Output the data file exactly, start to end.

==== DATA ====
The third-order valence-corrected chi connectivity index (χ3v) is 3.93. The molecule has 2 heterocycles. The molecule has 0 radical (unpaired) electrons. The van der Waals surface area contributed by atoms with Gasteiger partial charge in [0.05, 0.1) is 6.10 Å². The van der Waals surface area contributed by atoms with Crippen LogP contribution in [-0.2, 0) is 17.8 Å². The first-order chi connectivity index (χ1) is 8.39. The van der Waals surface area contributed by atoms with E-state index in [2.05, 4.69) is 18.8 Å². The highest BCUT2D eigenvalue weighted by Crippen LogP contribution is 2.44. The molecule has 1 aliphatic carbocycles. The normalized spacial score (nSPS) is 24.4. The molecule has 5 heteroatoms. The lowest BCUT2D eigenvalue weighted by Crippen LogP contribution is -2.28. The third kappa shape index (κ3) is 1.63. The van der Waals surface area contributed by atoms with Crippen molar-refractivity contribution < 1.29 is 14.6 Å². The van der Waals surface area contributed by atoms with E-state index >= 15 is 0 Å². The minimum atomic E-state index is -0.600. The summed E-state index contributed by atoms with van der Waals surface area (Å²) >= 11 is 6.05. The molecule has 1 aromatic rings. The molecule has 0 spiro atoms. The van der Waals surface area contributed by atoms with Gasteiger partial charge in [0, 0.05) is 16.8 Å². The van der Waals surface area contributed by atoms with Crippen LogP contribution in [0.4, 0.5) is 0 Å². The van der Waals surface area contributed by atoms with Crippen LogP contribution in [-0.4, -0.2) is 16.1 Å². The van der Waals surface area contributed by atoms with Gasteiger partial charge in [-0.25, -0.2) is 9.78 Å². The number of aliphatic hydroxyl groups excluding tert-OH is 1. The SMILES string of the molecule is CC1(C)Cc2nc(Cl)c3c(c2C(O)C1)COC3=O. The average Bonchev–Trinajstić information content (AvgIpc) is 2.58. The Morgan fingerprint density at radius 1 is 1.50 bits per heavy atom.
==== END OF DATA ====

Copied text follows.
The third-order valence-corrected chi connectivity index (χ3v) is 3.93. The molecule has 2 heterocycles. The molecule has 0 radical (unpaired) electrons. The van der Waals surface area contributed by atoms with Gasteiger partial charge in [0.05, 0.1) is 6.10 Å². The van der Waals surface area contributed by atoms with Crippen LogP contribution in [-0.2, 0) is 17.8 Å². The first-order chi connectivity index (χ1) is 8.39. The van der Waals surface area contributed by atoms with E-state index in [2.05, 4.69) is 18.8 Å². The highest BCUT2D eigenvalue weighted by Crippen LogP contribution is 2.44. The molecule has 1 aliphatic carbocycles. The normalized spacial score (nSPS) is 24.4. The molecule has 5 heteroatoms. The lowest BCUT2D eigenvalue weighted by Crippen LogP contribution is -2.28. The third kappa shape index (κ3) is 1.63. The van der Waals surface area contributed by atoms with Crippen molar-refractivity contribution < 1.29 is 14.6 Å². The van der Waals surface area contributed by atoms with E-state index >= 15 is 0 Å². The minimum atomic E-state index is -0.600. The summed E-state index contributed by atoms with van der Waals surface area (Å²) >= 11 is 6.05. The molecule has 1 aromatic rings. The molecule has 0 spiro atoms. The van der Waals surface area contributed by atoms with Gasteiger partial charge in [0, 0.05) is 16.8 Å². The van der Waals surface area contributed by atoms with Crippen LogP contribution in [0.4, 0.5) is 0 Å². The van der Waals surface area contributed by atoms with Crippen LogP contribution in [-0.4, -0.2) is 16.1 Å². The van der Waals surface area contributed by atoms with Gasteiger partial charge in [-0.25, -0.2) is 9.78 Å². The number of aliphatic hydroxyl groups excluding tert-OH is 1. The SMILES string of the molecule is CC1(C)Cc2nc(Cl)c3c(c2C(O)C1)COC3=O. The average Bonchev–Trinajstić information content (AvgIpc) is 2.58. The Morgan fingerprint density at radius 1 is 1.50 bits per heavy atom.